Early freeze and everyone has pulled the green ones; looking at what a person can make besides fried green tomatoes. Yes, you can set them on the windowsill, put them in cardboard boxes, up on a perforated cookie cooling rack, etc.
The first published recipe for fried green tomatoes appeared in The Daily Inter Ocean, a Chicago newspaper, in 1877. Food was scarce and nothing was wasted! By the 1880s, fried green tomatoes started appearing in a lot more newspapers, magazines, and cookbooks, and they're often presented as a practical solution to a specific seasonal problem.
In an 1888 column for Good Housekeeping, Elisabeth Robinson Scovil pointed out that "in some parts of the country all the tomatoes on the vines do not turn red before the frost puts a stop to the process of ripening.” In 1933, Ann Barrett, a New York-based food writer, devoted an installment of her syndicated column "What's Good to Eat" to "Fried Green Tomatoes: Favorite Dish for Now.”
The popularity of fried green tomatoes as a sort of generic American dish peaked around World War II, and appearances in cookbooks and newspapers started to trail off in the 1950s. By the 1970s, fried green tomatoes were lingering around as a fairly obscure recipe.
In addition to the classic fried green tomato is over 25 plus recipes that can be found on the Internet on how to cook with a green tomato.
Some years ago, my farm partner Carolyn Schweber and I had a farm called “Two Hoe Organics.” She was a horticulturist and me a chef with 1-1/4-acre land. We planted so many varieties of tomatoes.
The first freeze was on its way! Well, we ended up with so many that we did not know what to do with so many green tomatoes. At this time, I read that green tomato and apple are interchangeable.
Hence the green tomato tarte was made. Back in the day when the Greenhouse Project fundraiser was in the back parking lot of Adele’s I donated one for that fundraiser and a number of years in a row…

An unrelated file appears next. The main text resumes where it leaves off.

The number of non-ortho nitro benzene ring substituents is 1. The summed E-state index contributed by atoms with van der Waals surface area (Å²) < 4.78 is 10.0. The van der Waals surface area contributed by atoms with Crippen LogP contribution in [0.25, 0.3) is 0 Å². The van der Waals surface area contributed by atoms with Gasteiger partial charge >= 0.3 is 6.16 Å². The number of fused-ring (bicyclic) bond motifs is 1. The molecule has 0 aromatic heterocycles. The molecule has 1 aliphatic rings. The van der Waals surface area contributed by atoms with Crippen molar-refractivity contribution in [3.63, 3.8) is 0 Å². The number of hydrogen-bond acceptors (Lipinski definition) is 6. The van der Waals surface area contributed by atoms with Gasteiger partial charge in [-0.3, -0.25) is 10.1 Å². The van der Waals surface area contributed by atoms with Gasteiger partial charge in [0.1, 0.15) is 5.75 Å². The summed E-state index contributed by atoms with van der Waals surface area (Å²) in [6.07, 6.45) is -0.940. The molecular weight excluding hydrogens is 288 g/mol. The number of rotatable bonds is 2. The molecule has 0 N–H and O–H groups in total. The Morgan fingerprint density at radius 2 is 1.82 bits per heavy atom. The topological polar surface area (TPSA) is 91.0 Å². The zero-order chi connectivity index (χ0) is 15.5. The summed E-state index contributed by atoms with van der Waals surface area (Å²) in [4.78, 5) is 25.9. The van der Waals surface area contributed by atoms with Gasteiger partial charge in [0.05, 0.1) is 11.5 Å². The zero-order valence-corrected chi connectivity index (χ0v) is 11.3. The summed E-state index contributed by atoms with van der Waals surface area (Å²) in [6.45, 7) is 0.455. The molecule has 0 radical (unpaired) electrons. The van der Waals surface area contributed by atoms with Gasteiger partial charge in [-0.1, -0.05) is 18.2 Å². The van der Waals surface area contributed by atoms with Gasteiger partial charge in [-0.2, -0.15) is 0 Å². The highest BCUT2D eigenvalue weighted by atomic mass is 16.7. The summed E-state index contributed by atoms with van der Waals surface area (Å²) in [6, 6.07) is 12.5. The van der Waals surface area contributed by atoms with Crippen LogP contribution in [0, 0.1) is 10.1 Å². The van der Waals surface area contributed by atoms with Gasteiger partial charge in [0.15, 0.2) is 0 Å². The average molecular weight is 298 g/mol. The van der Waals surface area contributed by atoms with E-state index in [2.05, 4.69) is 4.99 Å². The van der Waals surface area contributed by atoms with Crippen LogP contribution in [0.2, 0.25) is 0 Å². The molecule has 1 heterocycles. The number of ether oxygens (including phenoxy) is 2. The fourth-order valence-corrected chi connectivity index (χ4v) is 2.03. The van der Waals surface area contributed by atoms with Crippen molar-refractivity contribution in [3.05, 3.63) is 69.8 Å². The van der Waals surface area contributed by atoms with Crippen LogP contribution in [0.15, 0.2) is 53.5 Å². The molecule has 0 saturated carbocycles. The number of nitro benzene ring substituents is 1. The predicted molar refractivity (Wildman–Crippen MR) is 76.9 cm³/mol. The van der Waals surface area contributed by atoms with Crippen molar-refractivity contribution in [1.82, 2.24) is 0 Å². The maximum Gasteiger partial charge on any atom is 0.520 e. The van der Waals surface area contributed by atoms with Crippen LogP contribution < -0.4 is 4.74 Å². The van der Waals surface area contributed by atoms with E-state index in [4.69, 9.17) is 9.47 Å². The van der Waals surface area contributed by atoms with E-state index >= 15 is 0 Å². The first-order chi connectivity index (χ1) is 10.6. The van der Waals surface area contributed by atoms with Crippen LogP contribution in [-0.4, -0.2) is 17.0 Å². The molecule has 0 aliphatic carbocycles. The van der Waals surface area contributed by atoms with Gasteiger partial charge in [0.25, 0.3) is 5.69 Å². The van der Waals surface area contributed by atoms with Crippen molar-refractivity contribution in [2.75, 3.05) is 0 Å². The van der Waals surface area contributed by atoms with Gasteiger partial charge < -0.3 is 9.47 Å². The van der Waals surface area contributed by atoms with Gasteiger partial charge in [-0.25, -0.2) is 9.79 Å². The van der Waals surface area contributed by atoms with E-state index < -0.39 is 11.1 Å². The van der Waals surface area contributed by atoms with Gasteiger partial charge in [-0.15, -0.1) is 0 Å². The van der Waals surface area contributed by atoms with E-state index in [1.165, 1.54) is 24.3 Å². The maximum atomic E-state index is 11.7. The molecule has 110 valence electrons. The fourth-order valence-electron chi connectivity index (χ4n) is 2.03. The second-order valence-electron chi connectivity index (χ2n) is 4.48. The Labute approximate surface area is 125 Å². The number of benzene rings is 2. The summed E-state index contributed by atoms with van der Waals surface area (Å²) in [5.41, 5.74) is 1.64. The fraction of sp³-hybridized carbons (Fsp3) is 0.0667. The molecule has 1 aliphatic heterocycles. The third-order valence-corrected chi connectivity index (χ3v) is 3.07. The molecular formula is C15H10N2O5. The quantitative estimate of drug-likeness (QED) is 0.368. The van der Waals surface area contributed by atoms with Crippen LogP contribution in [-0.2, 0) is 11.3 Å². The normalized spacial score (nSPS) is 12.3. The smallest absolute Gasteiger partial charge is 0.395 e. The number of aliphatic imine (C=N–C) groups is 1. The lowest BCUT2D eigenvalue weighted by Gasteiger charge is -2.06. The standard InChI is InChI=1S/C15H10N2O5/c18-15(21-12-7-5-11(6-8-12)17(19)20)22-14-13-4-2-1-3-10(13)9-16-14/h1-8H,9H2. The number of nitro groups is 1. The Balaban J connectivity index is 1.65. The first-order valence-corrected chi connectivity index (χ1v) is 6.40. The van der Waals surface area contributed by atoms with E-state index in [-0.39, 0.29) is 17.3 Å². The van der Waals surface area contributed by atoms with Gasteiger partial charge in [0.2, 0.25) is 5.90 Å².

Green tomato tarte
1– 9-inch butter pie crust
2 pounds small green tomatoes
2 tablespoons apple cider vinegar
1 tablespoon lemon zest
½ teaspoon Himalayan fine salt
½ teaspoon ground cinnamon
¼ teaspoon cardamom
½ cup cane granulated sugar
¼ cup light brown cane sugar
3 tablespoons organic cornstarch
1 tablespoon unsalted butter
1-10-inch round piece parchment paper
1 tablespoon turbinado sugar
Line a 9-inch tarte pan with removable bottom with butter pie crust, chill in refrigerator while assembling filling.
Preheat the oven to 425 degrees. Wash tomatoes and slice 1/8-inch, put in saucepan with vinegar, lemon zest, salt, cinnamon, cardamom, cooking over low heat while stirring constantly.
Mix cane sugar, brown sugar, and cornstarch in a separate bowl, then add to tomato mixture. Cook until mixture becomes clear and stir constantly. Remove from heat then add butter. Cool slightly.
Remove the crust, lined tarte pan from the refrigerator and pour tomato mixture into the crust. Sprinkle with turbinado sugar. Place parchment paper on top of the tarte and put the tarte pan on a sheet pan and place the pan in the oven carefully.
Bake for 30 minutes, remove parchment, and bake 10 more minutes until brown.
Michelle Palmer is owner of Absolutely Michelle’s Chef-for-Hire.